Judge Saylor refused to quash the subpoenas, and Zambelli-Weiner appeared herself, through counsel, to seek a protective order. Her supporting affidavit averred that she had not been retained as an expert witness, and that she had no documents “concerning any data analyses or results that were not reported in the [published study].” Zambelli-Weiner’s attempt to evade discovery was embarrassed by her having presented a “Zofran Litigation Update” with Plaintiffs’ counsel Robert Jenner and Elizabeth Graham at a national conference for plaintiffs’ attorneys. Judge Saylor was not persuaded, and the MDL court refused Dr. Zambelli-Weiner’s motion. The law and the public has a right to every man’s, and every woman’s, (even if economically disadvantaged) evidence.6

Tellingly, in the aftermath of the motions to quash, Zambelli-Weiner’s counsel, Scott Marder, abandoned his client by filing an emergency motion to withdraw, because “certain of the factual assertions in Dr. Zambelli-Weiner’s Motion for Protective Order and Affidavit were inaccurate.” Mr. Marder also honorably notified defense counsel that he could no longer represent that Zambelli-Weiner’s document production was complete.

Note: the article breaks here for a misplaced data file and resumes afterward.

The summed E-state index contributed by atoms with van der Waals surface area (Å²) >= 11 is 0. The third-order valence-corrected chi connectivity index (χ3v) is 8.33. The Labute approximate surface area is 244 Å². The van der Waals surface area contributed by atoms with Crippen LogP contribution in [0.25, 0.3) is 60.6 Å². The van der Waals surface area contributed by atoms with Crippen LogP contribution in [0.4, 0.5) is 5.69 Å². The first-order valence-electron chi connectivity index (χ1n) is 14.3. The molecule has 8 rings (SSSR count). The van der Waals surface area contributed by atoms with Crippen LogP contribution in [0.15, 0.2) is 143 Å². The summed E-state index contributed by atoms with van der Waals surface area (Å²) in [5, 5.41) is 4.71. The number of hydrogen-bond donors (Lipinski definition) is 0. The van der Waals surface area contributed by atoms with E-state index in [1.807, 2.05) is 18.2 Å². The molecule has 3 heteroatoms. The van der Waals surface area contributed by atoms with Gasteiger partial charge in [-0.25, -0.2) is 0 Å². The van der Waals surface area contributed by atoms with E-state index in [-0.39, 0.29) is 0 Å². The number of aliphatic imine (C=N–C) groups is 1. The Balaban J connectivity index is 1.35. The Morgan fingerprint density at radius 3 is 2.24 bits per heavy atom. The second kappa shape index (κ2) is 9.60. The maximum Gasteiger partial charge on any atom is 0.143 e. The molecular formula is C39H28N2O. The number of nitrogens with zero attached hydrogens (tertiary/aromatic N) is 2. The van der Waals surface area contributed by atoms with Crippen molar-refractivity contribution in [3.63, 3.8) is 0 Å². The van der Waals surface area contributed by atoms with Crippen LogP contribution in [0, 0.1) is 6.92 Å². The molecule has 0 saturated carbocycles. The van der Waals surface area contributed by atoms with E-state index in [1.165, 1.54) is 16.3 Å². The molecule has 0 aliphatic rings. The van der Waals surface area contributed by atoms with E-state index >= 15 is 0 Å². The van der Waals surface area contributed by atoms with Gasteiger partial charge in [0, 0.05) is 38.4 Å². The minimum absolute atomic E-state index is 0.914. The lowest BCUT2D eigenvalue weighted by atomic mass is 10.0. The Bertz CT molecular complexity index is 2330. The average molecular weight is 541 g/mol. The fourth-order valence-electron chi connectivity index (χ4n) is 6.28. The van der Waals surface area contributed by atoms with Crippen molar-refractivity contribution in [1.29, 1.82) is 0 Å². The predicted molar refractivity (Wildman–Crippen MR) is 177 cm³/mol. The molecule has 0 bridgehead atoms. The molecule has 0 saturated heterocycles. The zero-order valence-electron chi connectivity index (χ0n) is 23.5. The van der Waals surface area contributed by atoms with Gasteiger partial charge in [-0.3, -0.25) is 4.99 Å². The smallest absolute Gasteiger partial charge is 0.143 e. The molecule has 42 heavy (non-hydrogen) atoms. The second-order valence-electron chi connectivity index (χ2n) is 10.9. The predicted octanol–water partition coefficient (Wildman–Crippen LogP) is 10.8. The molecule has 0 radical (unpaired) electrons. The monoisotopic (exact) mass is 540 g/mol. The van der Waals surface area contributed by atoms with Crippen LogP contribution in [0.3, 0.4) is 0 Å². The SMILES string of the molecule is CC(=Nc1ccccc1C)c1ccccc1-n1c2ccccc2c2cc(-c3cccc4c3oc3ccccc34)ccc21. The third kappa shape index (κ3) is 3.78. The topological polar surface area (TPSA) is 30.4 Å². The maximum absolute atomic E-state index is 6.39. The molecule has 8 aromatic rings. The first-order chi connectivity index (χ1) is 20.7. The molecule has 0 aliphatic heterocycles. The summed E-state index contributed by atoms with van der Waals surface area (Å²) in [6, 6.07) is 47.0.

Early this year, on January 29, 2019, Zambelli-Weiner submitted, through new counsel, a “Supplemental Affidavit,” wherein she admitted she had been a “consulting expert” witness for the law firm of Grant & Eisenhofer on the claimed teratogenicity of Zofran.7 Zambelli-Weiner also produced a few extensively redacted documents. On February 1, 2019, Zambelli-Weiner testified at deposition that the moneys she received from Grant & Eisenhofer were not to fund her Zofran study, but for other, “unrelated work.” Her testimony was at odds with the plaintiffs’ counsel’s confession that the $210,000 related to her Zofran study.

Zambelli-Weiner’s etiolated document production was confounded by the several hundred of pages of documents produced by fellow author, Dr. Russell Kirby. When confronted with documents from Kirby’s production, Zambelli-Weiner’s lawyer unilaterally suspended the deposition.

Deja Vu All Over Again

Federal courts have seen the Zambelli maneuver before. In litigation over claimed welding fume health effects, plaintiffs’ counsel Richard (Dickie) Scruggs and colleagues funded some neurological researchers to travel to Alabama and Mississippi to “screen” plaintiffs and potential plaintiffs in litigation for over claims of neurological injury and disease from welding fume exposure, with a novel videotaping methodology. The plaintiffs’ lawyers rounded up the research subjects (a.k.a. clients and potential clients), talked to them before the medical evaluations, and administered the study questionnaires. The study subjects were clearly aware of Mr. Scruggs’ “research” hypothesis, and had already promised him 40% of any recovery.8